Tuesday, July 27, 2010

Functional Adaptations or European Savages

I took a brief respite from Michener's Poland where I have 100 pages to go and took a visit to the Strand Bookstore. A very dedicated coworker is taking Maternity Leave. I went to the Strand Bookstore to look for an additional copy of Poland. I wanted to find a decent biography of Kosciusko and some of the works of Rutherford. I did not find what I was looking for.

I did pick up some interesting books for later reading. I picked up a book on the history of antisemitism in the UK (autographed), a book about Quannah Parker and The American Revolution in Indian Country.

I am exceedingly annoyed by the arrogance and ignorance of people in the UK with their arrogant and ignorant comments about their own history with American Indians and Slavery. While the British did lead the abolition movement they have their own history in this area. As for Indians they used them when expedient and tossed them to the side when convenient.

All nations have these episodes in their past. To their credit with rare exception Germany has recognized the Holocaust and made ammends as best as possible. No serious patriot denies the history with Indians and Slavery. However, the condescending ignorance of people in the UK ignoring exploiting Indians is a bit much.

I find the chapter describing how Europeans and Indians borrowed items from each others communities. Indians possessed an array of European trade goods and sometimes worked as Carpenters. In turn their is some comedic reading about Europeans ( mainly Scots) wearing Indian clothing on the frontier. Then again the crops and clothing were developed by people who
living in often rugged environment. Indians in Canada sometimes patterned their houses and clothing after their French neighbors. Cultural exchanges is a normal historical practice so Scots and Irish Mountain Men wearing Indian clothing and Indians using guns and European tools is to be expected.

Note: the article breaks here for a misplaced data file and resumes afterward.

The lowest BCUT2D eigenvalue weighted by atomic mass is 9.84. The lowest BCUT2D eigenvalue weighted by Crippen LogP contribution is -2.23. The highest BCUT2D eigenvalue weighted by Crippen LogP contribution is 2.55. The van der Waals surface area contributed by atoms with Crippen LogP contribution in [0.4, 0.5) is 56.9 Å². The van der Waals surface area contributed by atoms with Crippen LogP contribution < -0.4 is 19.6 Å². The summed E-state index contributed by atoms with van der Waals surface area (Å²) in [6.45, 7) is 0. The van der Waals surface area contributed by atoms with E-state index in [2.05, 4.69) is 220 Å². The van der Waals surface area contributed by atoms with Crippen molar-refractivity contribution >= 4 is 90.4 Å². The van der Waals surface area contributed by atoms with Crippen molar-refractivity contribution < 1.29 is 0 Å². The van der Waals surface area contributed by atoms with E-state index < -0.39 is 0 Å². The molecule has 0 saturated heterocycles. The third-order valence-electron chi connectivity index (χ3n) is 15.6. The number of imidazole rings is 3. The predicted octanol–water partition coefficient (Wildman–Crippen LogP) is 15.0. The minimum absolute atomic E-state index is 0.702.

Alligator said...

Beak, it is very well documented that of the Europeans ethnic groups interacting with Native American tribes, the Scots were probably the most successful. Most of the field employees and agents of the big fur companies like Hudson's Bay and Northwest Company were Scots. A lot of the "British" agents working with the Cherokees, Creek, Choctaw, Seminole and Chickasaw prior to 1815 were actually Scots. A lot of Indian families have Scot surnames today.

beakerkin said...

The early French and Swedes would contest that claim. I do not know why but the author seems to present the early mountain men as a Scot and to a lesser extent an Irish thing. Mountain men did dress as Indians.

To a lesser degree even some of the music crossed cultures. Tales of Irish soldiers singing Indian war songs and mountain men tatooing themselves to look like Indians are factual.

Cateran said...

Beak said...I did pick up some interesting books for later reading. I picked up a book on the history of antisemitism in the UK (autographed)...

I doubt you'll find much history of antisemtism in most of the nations that make up UK(s) - particularly prior to the Act of Union. Yes, there was a good deal of anti-Semitism south of Hadrian's Wall, like Edward I's Edict of Expulsion. But a lot of the Jews that were forced out of England ended up in Scotland, and it might be of interest to you that Scotland is the only European country which has no history of state persecution of Jews. By the way, when Longshanks kicked the Jews out of London, the money he confiscated from them was used to finance some of the costs of his invasions of Scotland.

Beak said...While the British did lead the abolition movement they have their own history in this area.

Darn tooting they have an history of slavery. Britain had been shipping white slaves (conveniently renamed by Royal edict from slaves to "His Majesty's Prisoners") to their Caribbean possessions and to the Americas right up to the Revolutionary War. After that market dried up, they sent them to Australia.